Barrow Holds Small Business Hearing to Discuss the Impact of Genetically Modified Crops
At the invitation of 12th District Congressman John Barrow, Bainbridge farmer and small businessman Thomas Dollar came to Capitol Hill today to testify before Congress on the agricultural and economic benefits of genetically modified crops.
The hearing, entitled "Different Applications for Genetically Engineered Crops" was held by the Small Business Subcommittee on Rural Enterprises, Agriculture, and Technology, which Barrow serves on as the Ranking Member.
"As we make our way through the early years of the 21st century, biotechnology and genetic engineering are some of the advances leading the way in agricultural innovations," Barrow said. "New technology and improved crop yields are extremely important to the U.S. agricultural economy, and to rural America. Managed responsibly, they can help small farmers meet today's challenges and reduce the risk to crops and the land itself."
Studies show that genetically modified crops have been responsible for helping cut output costs for farmers, while reducing pesticide use and increasing annual yield. In 2002, the National Center for Food and Agriculture Policy found that the 8 major biotech crops in use by U.S. farmers were developing substantial annual benefits, including $1.2 billion in reduced crop cost while at the same time producing an increased yield of 4 billion pounds and a 46-million pound reduction in pesticide use.
Thomas Dollar, who is the President of both the Decatur Gin Company and the Miller County Gin Company, offered a first person perspective on how advances in genetically modified cotton seed have helped him stay economically competitive. During his testimony, Dollar detailed how his pesticide applications have been cut by two-thirds since he began using modified cotton seed in 1998. Now, on the 2,500 acres of cotton he farms, the reduction of pesticide use has cut his costs by as much as $167.25 an acre.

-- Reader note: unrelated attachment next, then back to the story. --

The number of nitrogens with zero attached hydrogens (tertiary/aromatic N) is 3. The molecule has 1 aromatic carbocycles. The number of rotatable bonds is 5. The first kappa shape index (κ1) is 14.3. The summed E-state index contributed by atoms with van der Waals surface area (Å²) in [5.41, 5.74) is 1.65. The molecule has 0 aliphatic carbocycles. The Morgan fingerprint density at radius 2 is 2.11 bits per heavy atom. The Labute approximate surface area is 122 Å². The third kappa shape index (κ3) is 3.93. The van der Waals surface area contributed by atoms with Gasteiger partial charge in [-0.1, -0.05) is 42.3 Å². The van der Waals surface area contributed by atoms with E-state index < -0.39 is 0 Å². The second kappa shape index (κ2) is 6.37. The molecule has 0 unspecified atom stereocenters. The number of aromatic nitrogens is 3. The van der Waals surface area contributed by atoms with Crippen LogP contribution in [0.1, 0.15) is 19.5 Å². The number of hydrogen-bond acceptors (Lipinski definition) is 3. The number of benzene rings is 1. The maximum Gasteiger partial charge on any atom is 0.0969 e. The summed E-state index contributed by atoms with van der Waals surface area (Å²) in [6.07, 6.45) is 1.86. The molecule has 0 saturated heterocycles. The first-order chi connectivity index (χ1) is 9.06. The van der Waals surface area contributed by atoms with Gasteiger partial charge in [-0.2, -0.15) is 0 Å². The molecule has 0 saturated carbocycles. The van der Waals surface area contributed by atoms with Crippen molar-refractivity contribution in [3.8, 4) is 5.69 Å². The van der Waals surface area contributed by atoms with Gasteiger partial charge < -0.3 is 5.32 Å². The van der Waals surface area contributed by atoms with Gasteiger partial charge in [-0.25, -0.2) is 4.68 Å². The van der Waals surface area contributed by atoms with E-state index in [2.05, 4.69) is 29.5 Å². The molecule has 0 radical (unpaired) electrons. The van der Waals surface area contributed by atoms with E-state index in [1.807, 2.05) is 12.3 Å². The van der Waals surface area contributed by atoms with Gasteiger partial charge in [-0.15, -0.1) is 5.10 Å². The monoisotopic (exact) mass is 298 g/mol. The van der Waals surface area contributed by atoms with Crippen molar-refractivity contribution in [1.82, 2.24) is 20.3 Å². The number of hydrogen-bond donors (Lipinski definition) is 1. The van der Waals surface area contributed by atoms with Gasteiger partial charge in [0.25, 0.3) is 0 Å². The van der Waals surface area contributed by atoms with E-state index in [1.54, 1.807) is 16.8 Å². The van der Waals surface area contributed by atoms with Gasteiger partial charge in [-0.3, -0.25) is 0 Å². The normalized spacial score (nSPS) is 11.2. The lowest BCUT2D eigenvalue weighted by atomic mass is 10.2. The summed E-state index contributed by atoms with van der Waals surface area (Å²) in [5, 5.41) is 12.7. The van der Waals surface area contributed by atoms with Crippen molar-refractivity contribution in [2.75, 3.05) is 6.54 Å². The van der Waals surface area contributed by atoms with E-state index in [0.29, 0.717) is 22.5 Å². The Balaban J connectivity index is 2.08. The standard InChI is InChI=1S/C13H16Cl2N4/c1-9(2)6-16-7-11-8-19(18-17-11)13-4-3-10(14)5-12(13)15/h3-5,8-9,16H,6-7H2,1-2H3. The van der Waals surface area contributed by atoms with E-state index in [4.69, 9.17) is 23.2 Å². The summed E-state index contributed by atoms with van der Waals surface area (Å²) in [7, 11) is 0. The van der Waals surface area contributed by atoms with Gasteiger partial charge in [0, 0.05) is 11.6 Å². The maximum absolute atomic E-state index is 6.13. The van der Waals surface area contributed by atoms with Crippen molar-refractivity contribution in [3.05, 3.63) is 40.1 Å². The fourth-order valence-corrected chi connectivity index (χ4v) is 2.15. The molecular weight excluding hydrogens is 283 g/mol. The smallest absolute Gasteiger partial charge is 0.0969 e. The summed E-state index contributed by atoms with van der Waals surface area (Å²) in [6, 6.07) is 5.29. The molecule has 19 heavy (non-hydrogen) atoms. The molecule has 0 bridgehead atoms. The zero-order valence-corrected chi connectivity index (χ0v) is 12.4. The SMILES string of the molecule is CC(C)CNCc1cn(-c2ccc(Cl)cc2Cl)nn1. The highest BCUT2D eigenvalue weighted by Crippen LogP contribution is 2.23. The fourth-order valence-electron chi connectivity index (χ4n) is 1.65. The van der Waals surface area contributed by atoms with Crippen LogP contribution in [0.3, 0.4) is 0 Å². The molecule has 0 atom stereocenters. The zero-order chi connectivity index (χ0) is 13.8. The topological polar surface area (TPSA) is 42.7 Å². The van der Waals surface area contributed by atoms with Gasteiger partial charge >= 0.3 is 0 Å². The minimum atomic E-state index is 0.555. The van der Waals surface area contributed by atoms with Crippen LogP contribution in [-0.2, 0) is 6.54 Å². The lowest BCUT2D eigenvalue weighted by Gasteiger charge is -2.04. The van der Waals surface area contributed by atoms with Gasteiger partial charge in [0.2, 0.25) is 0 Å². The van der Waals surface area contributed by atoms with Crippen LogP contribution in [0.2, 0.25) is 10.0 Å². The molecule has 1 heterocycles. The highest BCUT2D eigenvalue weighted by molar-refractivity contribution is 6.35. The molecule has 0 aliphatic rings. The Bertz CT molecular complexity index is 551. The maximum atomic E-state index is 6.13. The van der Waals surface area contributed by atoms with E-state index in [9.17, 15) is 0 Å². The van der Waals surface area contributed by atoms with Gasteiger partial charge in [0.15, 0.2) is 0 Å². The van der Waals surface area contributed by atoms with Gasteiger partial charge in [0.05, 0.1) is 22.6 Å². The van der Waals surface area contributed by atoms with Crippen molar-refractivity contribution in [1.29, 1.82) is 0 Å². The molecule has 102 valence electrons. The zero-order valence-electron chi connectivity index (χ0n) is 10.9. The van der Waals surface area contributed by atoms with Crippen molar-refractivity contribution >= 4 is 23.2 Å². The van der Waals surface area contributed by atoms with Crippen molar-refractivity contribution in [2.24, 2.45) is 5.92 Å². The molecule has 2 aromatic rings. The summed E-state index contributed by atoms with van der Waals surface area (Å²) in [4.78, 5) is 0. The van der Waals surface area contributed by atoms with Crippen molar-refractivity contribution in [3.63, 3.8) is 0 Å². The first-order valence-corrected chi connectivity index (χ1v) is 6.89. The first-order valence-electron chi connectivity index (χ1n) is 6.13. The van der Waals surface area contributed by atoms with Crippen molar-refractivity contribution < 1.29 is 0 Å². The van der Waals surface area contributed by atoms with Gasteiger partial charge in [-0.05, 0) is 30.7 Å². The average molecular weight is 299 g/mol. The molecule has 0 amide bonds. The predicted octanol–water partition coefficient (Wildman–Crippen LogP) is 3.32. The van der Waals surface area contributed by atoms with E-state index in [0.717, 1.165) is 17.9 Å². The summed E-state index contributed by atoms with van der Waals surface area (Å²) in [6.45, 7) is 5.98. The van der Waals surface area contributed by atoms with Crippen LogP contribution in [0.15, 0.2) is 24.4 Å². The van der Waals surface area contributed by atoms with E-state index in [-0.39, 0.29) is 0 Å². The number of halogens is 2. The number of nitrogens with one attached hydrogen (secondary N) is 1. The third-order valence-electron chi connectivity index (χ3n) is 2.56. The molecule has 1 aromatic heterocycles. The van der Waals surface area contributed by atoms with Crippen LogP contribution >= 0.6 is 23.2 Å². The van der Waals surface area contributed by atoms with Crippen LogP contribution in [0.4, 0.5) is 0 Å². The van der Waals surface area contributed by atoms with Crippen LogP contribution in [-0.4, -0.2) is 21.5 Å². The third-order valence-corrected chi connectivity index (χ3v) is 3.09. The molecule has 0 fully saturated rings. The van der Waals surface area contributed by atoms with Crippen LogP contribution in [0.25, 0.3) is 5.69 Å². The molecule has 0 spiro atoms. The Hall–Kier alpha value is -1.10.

"This reduced cost is helping my bottom line in an ever-competitive cotton market," Dollar declared. "Globalization, a new Farm Bill, Brazil's WTO case against the US cotton programs, and broader WTO negotiations continue to bring enormous uncertainties to my future business planning. But given all of these uncertainties, at least I know that my ability to adopt the latest agricultural technologies such as new biotech traits will help me compete in these changing times."
"Reduced pesticide applications are also providing a positive environmental impact," Dollar continued. "As I mentioned, I have switched from a variety of herbicides to using primarily just Roundup on my crops. Unlike many other herbicides that I have used in the past, Roundup is non-residual."